Alzheimer's Disease (AD) and other dementias affect approximately 25 million people worldwide, taking a huge toll on the physical and psychological well being of elderly patients. A major reason for lack of progress in AD treatment is a fundamental lack of understanding regarding its cause and mechanism of progression. Despite impressive progress in detecting and quantifying disease progression in AD using sophisticated neuroanatomic algorithms, there are very few system-level models which can explain the observed patterns of neurodegeneration in AD. We now propose a novel model of atrophy as a diffusion process on a hypothesized brain network. The model mathematically encodes the basic understanding that propagation follows fiber pathways, going from more to less atrophied regions at an outward rate proportional to the local atrophy gradient, in a manner akin to heat transfer in a network with temperature gradients. Surprisingly, the model implies atrophy patterns in AD and other degenerative diseases. Finally, we propose to use our model to predict the future atrophic patterns for any patient using their baseline neuroimaging data.

Public Health Relevance

This project has the potential to clarify and explain several hitherto unexplained features of neurodegeneration and atrophy observed in Alzheimer's and other brain disorders. It will then enable a method to accurately predict future atrophy and cognitive decline in demented patients using only their baseline MRI scans. Successful conclusion of the project would therefore change and impact several aspects of clinical care, diagnosis, monitoring and prognosis of these debilitating diseases. NOTE: The purpose of the EUREKA initiative is to foster exceptionally innovative research that, if successful, will have an unusually high impact on the areas of science that are germane to the mission of one or more of the participating NIH Institutes. EUREKA is for new projects. EUREKA is not for the continuation of existing projects. EUREKA is not for support of pilot projects (i.e., projects of limited scope that are designed primarily to generate data that will enable the PI to seek other funding opportunities). Rather, it is anticipated that EUREKA projects will begin and be completed during the funding period. Please provide an overall impact/priority score to reflect your assessment of the likelihood the project will exert a sustained, powerful influence on the research field(s) involved, Significance and Innovation should be the major determinants of your overall impact score. The approach should be evaluated for general feasibility. An application should score poorly if it is clear to the reviewers that the proposed methodology has no probability at all of being successful, either because it is inherently illogical or because the same approach has already been attempted and shown not to be feasible. Remember that unavoidable risk, which is intrinsic to novel and innovative approaches, is expected for these applications and reviewers are instructed that the presence or absence of preliminary data should not be taken into account when determining the score. Disclaimer: Please note that the following critiques were prepared by the reviewers prior to the Study Section meeting and are provided in an essentially unedited form. While there is opportunity for the reviewers to update or revise their written evaluation, based upon the group's discussion, there is no guarantee that individual critiques have been updated subsequent to the discussion at the meeting. Therefore, the critiques may not fully reflect the final opinions of the individual reviewers at the close of group discussion or the final majority opinion of the group. Thus the Resume and Summary of Discussion is the final word on what the reviewers actually considered critical at the meeting.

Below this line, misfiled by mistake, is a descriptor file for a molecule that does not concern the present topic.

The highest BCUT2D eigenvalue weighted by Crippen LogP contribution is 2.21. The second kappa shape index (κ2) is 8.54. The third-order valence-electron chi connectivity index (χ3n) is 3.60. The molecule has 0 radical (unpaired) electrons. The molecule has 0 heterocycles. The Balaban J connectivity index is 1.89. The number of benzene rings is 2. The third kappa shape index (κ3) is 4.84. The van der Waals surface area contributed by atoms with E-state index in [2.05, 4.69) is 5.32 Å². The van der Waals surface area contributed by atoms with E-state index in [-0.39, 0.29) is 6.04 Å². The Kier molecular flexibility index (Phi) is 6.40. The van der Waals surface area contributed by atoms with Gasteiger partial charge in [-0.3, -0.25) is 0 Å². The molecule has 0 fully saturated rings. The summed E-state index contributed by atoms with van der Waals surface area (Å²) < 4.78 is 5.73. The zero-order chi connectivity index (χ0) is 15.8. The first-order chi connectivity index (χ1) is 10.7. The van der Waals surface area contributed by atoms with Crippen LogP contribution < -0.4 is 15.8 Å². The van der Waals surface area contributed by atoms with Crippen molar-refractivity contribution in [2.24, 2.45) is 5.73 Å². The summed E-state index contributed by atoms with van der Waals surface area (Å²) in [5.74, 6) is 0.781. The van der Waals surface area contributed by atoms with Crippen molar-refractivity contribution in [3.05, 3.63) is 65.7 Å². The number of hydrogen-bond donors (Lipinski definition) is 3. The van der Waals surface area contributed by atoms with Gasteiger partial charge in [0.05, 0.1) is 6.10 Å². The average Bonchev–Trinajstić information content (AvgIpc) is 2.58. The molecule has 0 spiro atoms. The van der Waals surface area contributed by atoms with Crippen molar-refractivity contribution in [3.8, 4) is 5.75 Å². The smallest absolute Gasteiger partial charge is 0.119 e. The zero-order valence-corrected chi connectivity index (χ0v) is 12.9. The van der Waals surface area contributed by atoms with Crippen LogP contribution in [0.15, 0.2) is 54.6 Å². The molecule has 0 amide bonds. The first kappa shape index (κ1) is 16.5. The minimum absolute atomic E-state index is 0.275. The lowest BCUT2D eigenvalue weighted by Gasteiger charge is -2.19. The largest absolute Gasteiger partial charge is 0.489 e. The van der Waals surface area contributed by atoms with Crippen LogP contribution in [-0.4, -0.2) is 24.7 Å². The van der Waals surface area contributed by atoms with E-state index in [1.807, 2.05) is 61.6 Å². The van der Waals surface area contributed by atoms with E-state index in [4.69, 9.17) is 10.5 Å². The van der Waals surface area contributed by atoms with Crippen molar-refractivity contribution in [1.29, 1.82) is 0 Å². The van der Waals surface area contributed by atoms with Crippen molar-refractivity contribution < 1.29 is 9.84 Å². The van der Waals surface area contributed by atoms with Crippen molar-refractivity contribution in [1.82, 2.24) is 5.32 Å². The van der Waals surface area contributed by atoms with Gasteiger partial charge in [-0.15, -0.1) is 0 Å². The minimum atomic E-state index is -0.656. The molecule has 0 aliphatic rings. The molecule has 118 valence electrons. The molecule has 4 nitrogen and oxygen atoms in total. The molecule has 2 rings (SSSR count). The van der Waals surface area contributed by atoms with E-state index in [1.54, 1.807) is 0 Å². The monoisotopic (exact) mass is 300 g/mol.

National Institute of Health (NIH)
National Institute of Neurological Disorders and Stroke (NINDS)
Research Project (R01)
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Study Section
Special Emphasis Panel (ZNS1-SRB-B (26))
Program Officer
Corriveau, Roderick A
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Weill Medical College of Cornell University
Schools of Medicine
New York
United States
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Abdelnour, Farras; Dayan, Michael; Devinsky, Orrin et al. (2018) Functional brain connectivity is predictable from anatomic network's Laplacian eigen-structure. Neuroimage 172:728-739
Pandya, Sneha; Kuceyeski, Amy; Raj, Ashish et al. (2017) The Brain's Structural Connectome Mediates the Relationship between Regional Neuroimaging Biomarkers in Alzheimer's Disease. J Alzheimers Dis 55:1639-1657
Mezias, Chris; LoCastro, Eve; Xia, Chuying et al. (2017) Connectivity, not region-intrinsic properties, predicts regional vulnerability to progressive tau pathology in mouse models of disease. Acta Neuropathol Commun 5:61
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Abdelnour, Farras; Mueller, Susanne; Raj, Ashish (2015) Relating Cortical Atrophy in Temporal Lobe Epilepsy with Graph Diffusion-Based Network Models. PLoS Comput Biol 11:e1004564
Raj, Ashish; LoCastro, Eve; Kuceyeski, Amy et al. (2015) Network Diffusion Model of Progression Predicts Longitudinal Patterns of Atrophy and Metabolism in Alzheimer's Disease. Cell Rep :
Kuceyeski, A F; Vargas, W; Dayan, M et al. (2015) Modeling the relationship among gray matter atrophy, abnormalities in connecting white matter, and cognitive performance in early multiple sclerosis. AJNR Am J Neuroradiol 36:702-9
LoCastro, E; Kuceyeski, A; Raj, A (2014) Brainography: an atlas-independent surface and network rendering tool for neural connectivity visualization. Neuroinformatics 12:355-9

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